You are currently viewing Focusing on Strengths

Focusing on Strengths

Great Leaders Focus on Strengths

Research conducted by Jack Zenger and Joe Folkman indicates there are five clusters of strengths that should be developed in order to be perceived as a great leader. In our Effective Utility Management workshops, our participants conduct a Strengths & Weaknesses Assessment and are encouraged to focus on developing their strengths by completing a  Personal Development Plan.  We don’t ignore weaknesses altogether.  Instead, we encourage leaders and managers to find appropriate ways to compensate for their weaknesses.  Focusing on improving weaknesses usually results in making the leader uniformly average.  Focusing on strengths allows the leader to become extremely effective.

Great leadership is not defined by the absence of weaknesses.  Great leadership is defined by the presence of clearly identifiable strengths.

5 Strength Areas of Focus

To become a great leader, you must spend your limited time focused on building your strengths. The five clusters of strengths to focus on building are:

  1. Character
  2. Personal Capability
  3. Focus on Results
  4. Interpersonal Skills
  5. Leading Change

These five areas can be thought of as the poles supporting your leadership tent.

Leadership Tent


Character is the center pole around which all other strengths must be built.  There are many different ways to define character.  One definition is “the mental and moral qualities distinctive to an individual.” Another one is “the way someone thinks, feels, and behaves: someone’s personality.”  For our purposes, let’s just simplify things and say that your character is who you really are.  How you are perceived by others is a combination of what you think, say and do.

To be perceived as a great leader, we will need to ensure integrity, ethical standards, and authenticity are elements of our character.  We can develop these characteristics by changing our thoughts, words and actions. Each of these three – thoughts, words and actions – work together and influence the others.  To grow into a person of character, make a conscious decision daily to think, act, and speak as an authentic person with integrity and high ethical standards.

Personal Capability

Your personal capability is your intellectual, emotional and skill makeup.  It includes your technical and professional expertise, your ability to analyze and solve problems, your innovation, and your self-development.  All leaders are learners and self-development should become a natural part of your daily life.  What can you improve upon that will give you and your organization the most leverage?  Do you need to work on problem-solving?  Are you technically competent in your field?  Remember, you don’t have to be good at everything, but you do need to be great at a few things?  On what few things will you focus on and become great?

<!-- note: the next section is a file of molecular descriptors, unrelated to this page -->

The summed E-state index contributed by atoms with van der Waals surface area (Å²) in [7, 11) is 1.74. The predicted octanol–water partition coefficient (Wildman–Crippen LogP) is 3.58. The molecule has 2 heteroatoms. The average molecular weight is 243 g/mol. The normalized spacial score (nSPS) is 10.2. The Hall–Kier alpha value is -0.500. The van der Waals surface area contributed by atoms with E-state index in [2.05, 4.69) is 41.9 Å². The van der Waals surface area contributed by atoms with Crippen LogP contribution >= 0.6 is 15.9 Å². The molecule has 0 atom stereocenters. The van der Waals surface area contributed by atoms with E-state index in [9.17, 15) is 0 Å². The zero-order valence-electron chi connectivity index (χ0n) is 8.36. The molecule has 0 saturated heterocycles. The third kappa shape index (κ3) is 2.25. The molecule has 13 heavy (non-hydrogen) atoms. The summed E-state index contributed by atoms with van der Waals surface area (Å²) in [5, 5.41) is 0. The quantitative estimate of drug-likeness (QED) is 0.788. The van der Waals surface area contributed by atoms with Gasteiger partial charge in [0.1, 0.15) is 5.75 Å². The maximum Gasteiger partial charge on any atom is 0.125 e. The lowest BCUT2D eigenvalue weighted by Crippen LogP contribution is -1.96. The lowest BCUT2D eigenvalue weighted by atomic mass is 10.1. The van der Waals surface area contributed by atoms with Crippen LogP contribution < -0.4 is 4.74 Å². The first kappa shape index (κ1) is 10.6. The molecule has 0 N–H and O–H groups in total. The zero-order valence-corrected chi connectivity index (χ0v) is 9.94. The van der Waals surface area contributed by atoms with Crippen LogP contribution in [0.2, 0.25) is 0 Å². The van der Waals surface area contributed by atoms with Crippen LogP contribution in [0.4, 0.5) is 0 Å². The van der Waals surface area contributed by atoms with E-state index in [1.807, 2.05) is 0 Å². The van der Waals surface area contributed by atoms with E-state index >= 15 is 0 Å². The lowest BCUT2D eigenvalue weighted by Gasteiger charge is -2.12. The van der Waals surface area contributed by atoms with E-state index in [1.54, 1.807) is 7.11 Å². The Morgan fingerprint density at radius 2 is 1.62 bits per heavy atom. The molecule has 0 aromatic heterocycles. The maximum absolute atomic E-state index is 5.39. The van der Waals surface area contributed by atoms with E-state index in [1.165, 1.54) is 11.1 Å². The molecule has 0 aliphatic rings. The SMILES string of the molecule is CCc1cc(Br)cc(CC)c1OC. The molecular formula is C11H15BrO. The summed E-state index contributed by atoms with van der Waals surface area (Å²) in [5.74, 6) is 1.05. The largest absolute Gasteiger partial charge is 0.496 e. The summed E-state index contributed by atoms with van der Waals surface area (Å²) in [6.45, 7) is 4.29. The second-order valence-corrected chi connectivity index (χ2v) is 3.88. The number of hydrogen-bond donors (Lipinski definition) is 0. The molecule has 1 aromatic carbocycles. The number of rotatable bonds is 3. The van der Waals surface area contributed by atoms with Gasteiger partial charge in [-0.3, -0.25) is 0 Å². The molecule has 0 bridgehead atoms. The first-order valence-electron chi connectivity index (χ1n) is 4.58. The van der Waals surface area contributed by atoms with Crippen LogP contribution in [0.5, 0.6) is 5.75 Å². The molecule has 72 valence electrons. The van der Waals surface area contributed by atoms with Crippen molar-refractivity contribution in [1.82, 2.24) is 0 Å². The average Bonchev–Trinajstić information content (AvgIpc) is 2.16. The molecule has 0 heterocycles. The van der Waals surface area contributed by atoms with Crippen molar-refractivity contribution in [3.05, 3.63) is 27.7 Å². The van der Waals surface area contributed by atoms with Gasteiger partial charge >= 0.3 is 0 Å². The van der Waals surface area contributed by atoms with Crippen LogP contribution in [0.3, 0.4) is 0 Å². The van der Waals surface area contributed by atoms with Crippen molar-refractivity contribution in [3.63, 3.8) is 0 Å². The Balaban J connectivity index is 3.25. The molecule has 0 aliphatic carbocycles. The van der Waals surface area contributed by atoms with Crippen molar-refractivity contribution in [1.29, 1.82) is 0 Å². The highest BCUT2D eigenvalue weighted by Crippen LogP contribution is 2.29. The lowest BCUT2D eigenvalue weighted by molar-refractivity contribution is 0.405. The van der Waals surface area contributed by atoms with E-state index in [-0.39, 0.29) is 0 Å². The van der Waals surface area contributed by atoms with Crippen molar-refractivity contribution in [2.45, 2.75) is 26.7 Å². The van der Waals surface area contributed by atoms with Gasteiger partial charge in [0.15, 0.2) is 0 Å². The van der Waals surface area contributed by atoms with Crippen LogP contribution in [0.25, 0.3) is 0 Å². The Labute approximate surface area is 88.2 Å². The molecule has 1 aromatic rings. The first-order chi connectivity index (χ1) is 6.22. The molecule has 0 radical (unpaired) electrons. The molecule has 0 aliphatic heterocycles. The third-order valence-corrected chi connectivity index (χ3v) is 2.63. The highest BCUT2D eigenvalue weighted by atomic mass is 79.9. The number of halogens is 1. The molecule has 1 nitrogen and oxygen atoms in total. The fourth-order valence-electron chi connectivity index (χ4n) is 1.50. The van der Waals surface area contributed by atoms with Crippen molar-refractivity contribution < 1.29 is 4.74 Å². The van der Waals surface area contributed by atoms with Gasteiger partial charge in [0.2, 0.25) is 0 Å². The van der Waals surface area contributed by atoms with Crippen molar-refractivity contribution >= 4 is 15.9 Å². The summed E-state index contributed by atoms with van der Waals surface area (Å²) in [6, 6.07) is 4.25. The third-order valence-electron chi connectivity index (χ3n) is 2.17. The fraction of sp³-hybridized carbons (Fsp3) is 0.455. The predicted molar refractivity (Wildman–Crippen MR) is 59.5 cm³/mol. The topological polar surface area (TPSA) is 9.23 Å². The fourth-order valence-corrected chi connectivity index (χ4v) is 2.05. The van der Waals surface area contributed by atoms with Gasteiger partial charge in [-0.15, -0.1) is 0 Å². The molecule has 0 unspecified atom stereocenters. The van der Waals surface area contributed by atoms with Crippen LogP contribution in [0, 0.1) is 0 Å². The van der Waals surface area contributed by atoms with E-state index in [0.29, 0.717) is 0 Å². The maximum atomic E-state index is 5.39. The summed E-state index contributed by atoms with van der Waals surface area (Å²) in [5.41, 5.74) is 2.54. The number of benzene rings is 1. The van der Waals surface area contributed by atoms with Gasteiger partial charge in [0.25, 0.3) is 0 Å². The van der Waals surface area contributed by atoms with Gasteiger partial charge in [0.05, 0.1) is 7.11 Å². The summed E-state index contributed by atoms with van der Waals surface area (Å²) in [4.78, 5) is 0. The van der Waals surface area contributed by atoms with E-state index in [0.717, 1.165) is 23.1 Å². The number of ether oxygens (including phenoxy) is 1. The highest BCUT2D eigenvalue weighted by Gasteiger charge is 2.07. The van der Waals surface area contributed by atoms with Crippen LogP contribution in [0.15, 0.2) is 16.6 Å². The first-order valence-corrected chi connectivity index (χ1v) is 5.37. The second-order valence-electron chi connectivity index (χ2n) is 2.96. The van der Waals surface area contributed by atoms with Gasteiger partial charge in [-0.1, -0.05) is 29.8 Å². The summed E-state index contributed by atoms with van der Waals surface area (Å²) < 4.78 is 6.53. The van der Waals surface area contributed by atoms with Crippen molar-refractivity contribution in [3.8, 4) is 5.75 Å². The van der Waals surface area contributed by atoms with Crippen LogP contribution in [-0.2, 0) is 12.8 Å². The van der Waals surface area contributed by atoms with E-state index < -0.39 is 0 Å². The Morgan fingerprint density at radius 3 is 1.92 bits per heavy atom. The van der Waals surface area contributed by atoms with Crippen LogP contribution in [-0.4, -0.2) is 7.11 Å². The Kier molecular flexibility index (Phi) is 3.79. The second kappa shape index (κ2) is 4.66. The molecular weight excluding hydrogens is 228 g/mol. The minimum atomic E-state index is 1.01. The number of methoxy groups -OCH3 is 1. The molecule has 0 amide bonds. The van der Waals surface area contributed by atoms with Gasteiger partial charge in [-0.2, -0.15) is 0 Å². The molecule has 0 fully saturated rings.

Focus on Results

Leaders and managers are paid to get results.  You may be a wonderful person and liked by everyone, but if you don’t produce sustained results, you are not a great leader.  Great leaders have the ability to take responsibility for the outcomes of their teams, establish stretch goals, and drive for results.  Basically, this is your ability to have an impact on your team and the organization.

Interpersonal Skills

Great leaders have good people skills.  Much of leadership centers around communication and its impact on individuals and teams. Interpersonal skills include the ability to communicate powerfully and prolifically, the ability to inspire and motivate others to high performance, the ability to build relationships, the ability to develop others, and the ability to collaborate and be part of a team.  Which one or two areas listed here can you develop and build on?  Remember, it’s always better to start with a strength a develop it rather than trying to fix a weakness.

Leading Organizational Change

If nothing changes, there is no need for leadership.  A good caretaker manager will do.  It’s only when an organization wants to make some positive change on a path toward improvement that leaders are needed.  Leading change is the highest and most difficult expression of leadership.  It includes having a strategic perspective, championing change and having the ability to connect internal groups to the outside world.

Depending on your position in the organization, you may or may not be in a position where this strength is needed.  However, whether or not you are the one responsible for initiating change, you can develop and demonstrate your leadership ability by being part of the change management team.

Fixing Fatal Flaws

With all of this talk about building on strengths, we usually get questions like “what should I do about my weaknesses?”  As we’ve said before, in general, you should find ways to manage your weakness rather than spending your limited time improving them.  The one exception is if one of your weaknesses falls into the category of Fatal Flaws.  These must be fixed immediately.  I’ll address the  Five Fatal Flaws and how to fix them in the next post.  In the meantime, you can click on the link and download list of the flaws and how to fix them.